All-Time Highs in the Stock Market are Meaningless
Many people express concern about investing in the stock market when the indices are at an all-time high. But a recent peak does not tell you whether the market is particularly expensive or cheap at any given moment. Rather, it's just part of the historic tendency for stocks to rise over time. As an investor, you are, after all, rooting for stocks to go up.
Record highs are not particularly rare -- around 5% of all trading days since 1928 have seen a new all-time high according to advisor/blogger Ben Carlson.
Carlson admits that, at some point, an all-time high may be the top for a while. For example, it took the market 5-1/2 years to recover from the Great Financial Crisis over a decade ago. The problem is that you just don't know when a particular all-time high is the top for an extended period or just another step upward.
Investing at all-time highs may not be as hazardous as you might think. A JP Morgan study compared the results of investing on any random day since the start of 1988 with investing on days when the S&P 500 closed at an all-time high. On average, investing on the "high days" had better returns over 1, 3, and 5 year periods.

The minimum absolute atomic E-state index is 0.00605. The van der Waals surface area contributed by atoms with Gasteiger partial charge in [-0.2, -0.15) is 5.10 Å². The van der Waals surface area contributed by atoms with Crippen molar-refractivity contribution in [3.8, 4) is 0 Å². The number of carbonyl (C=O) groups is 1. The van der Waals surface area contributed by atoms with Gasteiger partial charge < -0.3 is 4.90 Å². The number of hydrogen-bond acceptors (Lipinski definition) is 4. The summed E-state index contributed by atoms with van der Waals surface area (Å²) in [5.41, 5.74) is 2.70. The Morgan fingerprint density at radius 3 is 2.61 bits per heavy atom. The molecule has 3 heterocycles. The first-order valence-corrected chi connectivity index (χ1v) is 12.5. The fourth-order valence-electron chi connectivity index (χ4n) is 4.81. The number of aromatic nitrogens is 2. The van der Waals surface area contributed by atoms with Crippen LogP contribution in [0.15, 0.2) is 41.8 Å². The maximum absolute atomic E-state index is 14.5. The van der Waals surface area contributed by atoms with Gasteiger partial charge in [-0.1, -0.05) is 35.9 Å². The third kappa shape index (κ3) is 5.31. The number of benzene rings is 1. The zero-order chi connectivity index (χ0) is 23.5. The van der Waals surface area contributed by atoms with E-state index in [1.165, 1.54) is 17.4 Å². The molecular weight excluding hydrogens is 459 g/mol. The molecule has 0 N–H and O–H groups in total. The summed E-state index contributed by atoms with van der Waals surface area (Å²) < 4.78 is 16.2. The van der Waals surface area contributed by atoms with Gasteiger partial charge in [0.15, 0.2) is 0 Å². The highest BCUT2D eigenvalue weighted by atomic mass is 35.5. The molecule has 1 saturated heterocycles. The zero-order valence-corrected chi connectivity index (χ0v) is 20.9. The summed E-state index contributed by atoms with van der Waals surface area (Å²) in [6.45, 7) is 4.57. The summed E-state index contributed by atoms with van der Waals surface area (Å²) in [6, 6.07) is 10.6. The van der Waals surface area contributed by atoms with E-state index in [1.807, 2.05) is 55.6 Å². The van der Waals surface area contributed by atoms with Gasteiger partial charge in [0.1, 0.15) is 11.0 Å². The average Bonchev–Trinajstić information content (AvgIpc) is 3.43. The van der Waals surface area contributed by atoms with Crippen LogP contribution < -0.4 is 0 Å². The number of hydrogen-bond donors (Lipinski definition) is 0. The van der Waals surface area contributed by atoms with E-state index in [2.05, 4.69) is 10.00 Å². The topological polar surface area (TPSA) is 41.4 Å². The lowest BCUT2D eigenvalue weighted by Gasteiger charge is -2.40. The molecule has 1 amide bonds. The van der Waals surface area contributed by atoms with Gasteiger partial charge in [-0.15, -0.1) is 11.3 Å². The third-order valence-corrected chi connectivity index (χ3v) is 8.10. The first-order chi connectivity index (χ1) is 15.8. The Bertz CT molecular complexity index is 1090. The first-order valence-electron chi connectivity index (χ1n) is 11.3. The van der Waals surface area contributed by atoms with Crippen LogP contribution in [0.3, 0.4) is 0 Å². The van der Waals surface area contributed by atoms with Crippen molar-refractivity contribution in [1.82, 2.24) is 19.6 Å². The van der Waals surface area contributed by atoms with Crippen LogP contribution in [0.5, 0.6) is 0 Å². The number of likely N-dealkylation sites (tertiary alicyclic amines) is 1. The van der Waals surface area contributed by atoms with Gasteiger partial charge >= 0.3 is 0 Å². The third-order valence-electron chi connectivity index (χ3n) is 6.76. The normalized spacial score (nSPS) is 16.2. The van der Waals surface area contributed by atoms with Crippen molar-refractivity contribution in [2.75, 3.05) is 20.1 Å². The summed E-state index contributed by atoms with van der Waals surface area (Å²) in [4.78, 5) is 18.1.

There are multiple factors that impact stock returns -- corporate profits, interest rates, inflation, politics, fear, greed, pandemics, and so on. The current level of a stock index does not seem, however, to be a useful gauge of future returns.
As Carlson summarizes his approach: "If you plan on being in the stock market over the long-term, you're going to have to get used to the fact that stocks mostly go up over time and new highs are completely normal ... Eventually, one of these highs will be the top. Just know that there are so many highs in the market that it's impossible to predict with any degree of certainty which one that will be."
Since the Great Depression, new all-time highs for the S&P 500 Index have been a common occurrence:
Words of Wisdom
It is a mistake to try to look too far ahead. The chain of destiny can be grasped one link at a time. -- Winston Churchill